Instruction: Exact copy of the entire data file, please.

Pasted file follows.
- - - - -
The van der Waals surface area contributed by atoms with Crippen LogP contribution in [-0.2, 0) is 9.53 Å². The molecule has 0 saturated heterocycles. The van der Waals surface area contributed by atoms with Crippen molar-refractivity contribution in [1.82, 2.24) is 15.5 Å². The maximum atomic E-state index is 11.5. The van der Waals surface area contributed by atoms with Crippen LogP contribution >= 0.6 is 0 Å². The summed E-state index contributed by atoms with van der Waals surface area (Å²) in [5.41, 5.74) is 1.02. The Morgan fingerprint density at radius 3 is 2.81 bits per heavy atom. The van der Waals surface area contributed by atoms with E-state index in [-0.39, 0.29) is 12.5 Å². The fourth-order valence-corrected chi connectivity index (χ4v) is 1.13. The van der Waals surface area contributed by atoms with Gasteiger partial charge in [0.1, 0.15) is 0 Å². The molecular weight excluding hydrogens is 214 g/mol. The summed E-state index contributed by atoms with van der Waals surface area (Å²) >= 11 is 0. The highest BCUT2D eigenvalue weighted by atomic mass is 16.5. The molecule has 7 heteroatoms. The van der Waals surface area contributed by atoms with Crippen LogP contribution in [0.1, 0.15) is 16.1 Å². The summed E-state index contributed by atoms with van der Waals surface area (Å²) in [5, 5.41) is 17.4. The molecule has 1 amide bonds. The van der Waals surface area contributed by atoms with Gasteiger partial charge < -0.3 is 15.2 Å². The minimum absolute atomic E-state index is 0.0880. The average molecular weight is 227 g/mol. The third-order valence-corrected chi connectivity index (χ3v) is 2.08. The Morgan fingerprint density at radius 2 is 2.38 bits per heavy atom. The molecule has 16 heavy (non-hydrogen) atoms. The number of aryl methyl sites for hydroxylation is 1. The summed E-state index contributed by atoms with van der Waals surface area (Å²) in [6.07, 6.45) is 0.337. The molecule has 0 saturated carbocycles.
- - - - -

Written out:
The van der Waals surface area contributed by atoms with Crippen LogP contribution in [-0.2, 0) is 9.53 Å². The molecule has 0 saturated heterocycles. The van der Waals surface area contributed by atoms with Crippen molar-refractivity contribution in [1.82, 2.24) is 15.5 Å². The maximum atomic E-state index is 11.5. The van der Waals surface area contributed by atoms with Crippen LogP contribution >= 0.6 is 0 Å². The summed E-state index contributed by atoms with van der Waals surface area (Å²) in [5.41, 5.74) is 1.02. The Morgan fingerprint density at radius 3 is 2.81 bits per heavy atom. The van der Waals surface area contributed by atoms with E-state index in [-0.39, 0.29) is 12.5 Å². The fourth-order valence-corrected chi connectivity index (χ4v) is 1.13. The van der Waals surface area contributed by atoms with Gasteiger partial charge in [0.1, 0.15) is 0 Å². The molecular weight excluding hydrogens is 214 g/mol. The summed E-state index contributed by atoms with van der Waals surface area (Å²) >= 11 is 0. The highest BCUT2D eigenvalue weighted by atomic mass is 16.5. The molecule has 7 heteroatoms. The van der Waals surface area contributed by atoms with Crippen LogP contribution in [0.1, 0.15) is 16.1 Å². The summed E-state index contributed by atoms with van der Waals surface area (Å²) in [5, 5.41) is 17.4. The molecule has 1 amide bonds. The van der Waals surface area contributed by atoms with Gasteiger partial charge < -0.3 is 15.2 Å². The minimum absolute atomic E-state index is 0.0880. The average molecular weight is 227 g/mol. The third-order valence-corrected chi connectivity index (χ3v) is 2.08. The Morgan fingerprint density at radius 2 is 2.38 bits per heavy atom. The molecule has 16 heavy (non-hydrogen) atoms. The number of aryl methyl sites for hydroxylation is 1. The summed E-state index contributed by atoms with van der Waals surface area (Å²) in [6.07, 6.45) is 0.337. The molecule has 0 saturated carbocycles.